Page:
Temporal range: Early Jurassic, 197 Ma
|Cast of holotype UCRC PVC10|
Lycorhinus is a genus of heterodontosaurid ornithischian dinosaur hailing from the Early Jurassic (Hettangian to Sinemurian ages) strata of the Elliot Formation located in the Cape Province, South Africa.
The fossil material consists of dentaries and maxillae, hence the characters mentioned by the name Lycorhinus angustidens that Sidney H. Haughton attributed to the remains in 1924, where the generic name means "wolf snout", as it was at first misidentified as a cynodont, and the specific descriptor means "constricted tooth".
The holotype, SAM 3606, consists of a mandible found by Dr M. Ricono.
Three other species of Lycorhinus have been named. Lycorhinus parvidens was created by Robert Broom and Lycorhinus tucki by Richard Anthony Thulborn in 1970 renaming Heterodontosaurus tucki, but these have failed to find recognition. Lycorhinus consors, named by Thulborn in 1974, was renamed Abrictosaurus by James Hopson in 1975.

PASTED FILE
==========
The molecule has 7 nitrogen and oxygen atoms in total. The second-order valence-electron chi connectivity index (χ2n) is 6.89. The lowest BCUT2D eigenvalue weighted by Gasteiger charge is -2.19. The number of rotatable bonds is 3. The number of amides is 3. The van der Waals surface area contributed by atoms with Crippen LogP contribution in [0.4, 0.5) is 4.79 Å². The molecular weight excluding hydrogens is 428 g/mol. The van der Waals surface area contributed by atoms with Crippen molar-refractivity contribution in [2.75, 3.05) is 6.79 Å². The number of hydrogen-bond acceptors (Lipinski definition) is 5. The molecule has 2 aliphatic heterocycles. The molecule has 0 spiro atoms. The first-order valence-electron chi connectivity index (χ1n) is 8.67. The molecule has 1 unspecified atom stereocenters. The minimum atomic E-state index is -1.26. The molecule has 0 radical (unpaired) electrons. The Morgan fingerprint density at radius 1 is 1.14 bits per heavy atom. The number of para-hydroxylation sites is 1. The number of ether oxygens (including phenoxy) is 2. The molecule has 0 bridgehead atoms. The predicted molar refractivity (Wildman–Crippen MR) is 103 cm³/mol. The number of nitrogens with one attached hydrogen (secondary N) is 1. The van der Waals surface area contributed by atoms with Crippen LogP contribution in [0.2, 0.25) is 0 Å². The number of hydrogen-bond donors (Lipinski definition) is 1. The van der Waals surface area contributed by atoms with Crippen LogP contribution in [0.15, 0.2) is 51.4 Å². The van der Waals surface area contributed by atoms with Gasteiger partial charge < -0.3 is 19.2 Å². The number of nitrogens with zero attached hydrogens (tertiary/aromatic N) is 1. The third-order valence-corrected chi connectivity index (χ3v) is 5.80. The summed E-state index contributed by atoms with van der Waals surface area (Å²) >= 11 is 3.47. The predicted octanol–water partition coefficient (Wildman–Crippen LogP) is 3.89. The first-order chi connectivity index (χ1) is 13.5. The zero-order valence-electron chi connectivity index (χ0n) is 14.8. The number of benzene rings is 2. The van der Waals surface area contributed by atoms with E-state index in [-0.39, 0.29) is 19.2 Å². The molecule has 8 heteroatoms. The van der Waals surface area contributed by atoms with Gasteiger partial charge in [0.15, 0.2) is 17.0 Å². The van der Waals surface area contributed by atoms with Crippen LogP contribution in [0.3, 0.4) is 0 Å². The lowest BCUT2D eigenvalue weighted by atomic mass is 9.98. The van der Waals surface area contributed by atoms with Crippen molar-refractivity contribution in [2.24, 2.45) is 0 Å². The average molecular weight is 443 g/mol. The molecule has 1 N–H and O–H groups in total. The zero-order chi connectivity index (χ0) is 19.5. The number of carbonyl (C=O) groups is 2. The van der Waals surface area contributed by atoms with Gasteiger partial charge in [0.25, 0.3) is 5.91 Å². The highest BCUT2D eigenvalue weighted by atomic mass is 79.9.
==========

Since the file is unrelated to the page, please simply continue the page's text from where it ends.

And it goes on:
Lycorhinus, including the remains described by Gow in 1975 as Lanasaurus, is a small (1.2 metres (47 in) in length) herbivorous dinosaur despite the long canines it sported in its jaws; in view of this typical characteristic L. angustidens is very clearly allied to Heterodontosaurus. Only in 1962 Alfred Walter Crompton recognised it was an ornithischian dinosaur. Thulborn in 1971 created a separate Lycorhinidae but this group was in 1972 equated with Heterodontosauridae by Peter Galton.
The type and only species of Lanasaurus is L. scalpridens, described by Christopher Gow in 1975 from the same horizon as Lycorhinus. The generic name is derived from Latin lana, "wool" and Greek saurus, "lizard", and honours Professor Alfred Walter Crompton, nicknamed "Fuzz" because of his woolly hair. The specific name is derived from Latin scalprum, "chisel", and dens, "tooth". It is based on a partial upper jaw bone, the maxilla, holotype BP/1/4244, found in the Upper Elliot Formation of Free State. The teeth show a typical replacement pattern in which during each replacement cycle every third tooth is renewed.
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- R.A. Thulborn, 1970, "The systematic position of the Triassic ornithischian dinosaur Lycorhinus angustidens", Zoological Journal of the Linnean Society 49: 235-245
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